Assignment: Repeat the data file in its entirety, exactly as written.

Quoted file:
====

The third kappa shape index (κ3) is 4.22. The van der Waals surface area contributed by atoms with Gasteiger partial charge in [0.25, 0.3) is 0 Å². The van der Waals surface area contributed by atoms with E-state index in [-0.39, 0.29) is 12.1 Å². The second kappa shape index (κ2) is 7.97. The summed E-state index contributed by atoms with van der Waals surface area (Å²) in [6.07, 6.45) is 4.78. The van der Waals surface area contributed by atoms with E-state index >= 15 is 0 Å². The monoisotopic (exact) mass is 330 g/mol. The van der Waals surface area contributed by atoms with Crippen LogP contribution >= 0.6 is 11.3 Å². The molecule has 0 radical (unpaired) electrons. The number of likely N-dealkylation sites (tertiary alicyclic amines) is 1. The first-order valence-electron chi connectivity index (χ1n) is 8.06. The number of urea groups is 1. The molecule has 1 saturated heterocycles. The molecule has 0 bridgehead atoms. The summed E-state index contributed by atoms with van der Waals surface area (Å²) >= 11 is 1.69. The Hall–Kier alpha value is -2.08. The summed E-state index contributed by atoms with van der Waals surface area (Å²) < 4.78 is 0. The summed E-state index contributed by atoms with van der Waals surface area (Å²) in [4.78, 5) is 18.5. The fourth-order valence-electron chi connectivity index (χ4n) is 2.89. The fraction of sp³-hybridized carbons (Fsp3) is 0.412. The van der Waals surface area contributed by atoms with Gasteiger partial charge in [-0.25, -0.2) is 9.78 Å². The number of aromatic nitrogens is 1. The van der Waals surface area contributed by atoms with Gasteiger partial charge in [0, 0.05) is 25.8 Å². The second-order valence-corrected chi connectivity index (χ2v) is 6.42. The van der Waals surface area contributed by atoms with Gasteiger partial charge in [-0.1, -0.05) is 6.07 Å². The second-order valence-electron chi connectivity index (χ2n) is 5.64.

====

The third kappa shape index (κ3) is 4.22. The van der Waals surface area contributed by atoms with Gasteiger partial charge in [0.25, 0.3) is 0 Å². The van der Waals surface area contributed by atoms with E-state index in [-0.39, 0.29) is 12.1 Å². The second kappa shape index (κ2) is 7.97. The summed E-state index contributed by atoms with van der Waals surface area (Å²) in [6.07, 6.45) is 4.78. The van der Waals surface area contributed by atoms with E-state index >= 15 is 0 Å². The monoisotopic (exact) mass is 330 g/mol. The van der Waals surface area contributed by atoms with Crippen LogP contribution >= 0.6 is 11.3 Å². The molecule has 0 radical (unpaired) electrons. The number of likely N-dealkylation sites (tertiary alicyclic amines) is 1. The first-order valence-electron chi connectivity index (χ1n) is 8.06. The number of urea groups is 1. The molecule has 1 saturated heterocycles. The molecule has 0 bridgehead atoms. The summed E-state index contributed by atoms with van der Waals surface area (Å²) >= 11 is 1.69. The Hall–Kier alpha value is -2.08. The summed E-state index contributed by atoms with van der Waals surface area (Å²) < 4.78 is 0. The summed E-state index contributed by atoms with van der Waals surface area (Å²) in [4.78, 5) is 18.5. The fourth-order valence-electron chi connectivity index (χ4n) is 2.89. The fraction of sp³-hybridized carbons (Fsp3) is 0.412. The van der Waals surface area contributed by atoms with Gasteiger partial charge in [-0.25, -0.2) is 9.78 Å². The number of aromatic nitrogens is 1. The van der Waals surface area contributed by atoms with Gasteiger partial charge in [0, 0.05) is 25.8 Å². The second-order valence-corrected chi connectivity index (χ2v) is 6.42. The van der Waals surface area contributed by atoms with Gasteiger partial charge in [-0.1, -0.05) is 6.07 Å². The second-order valence-electron chi connectivity index (χ2n) is 5.64.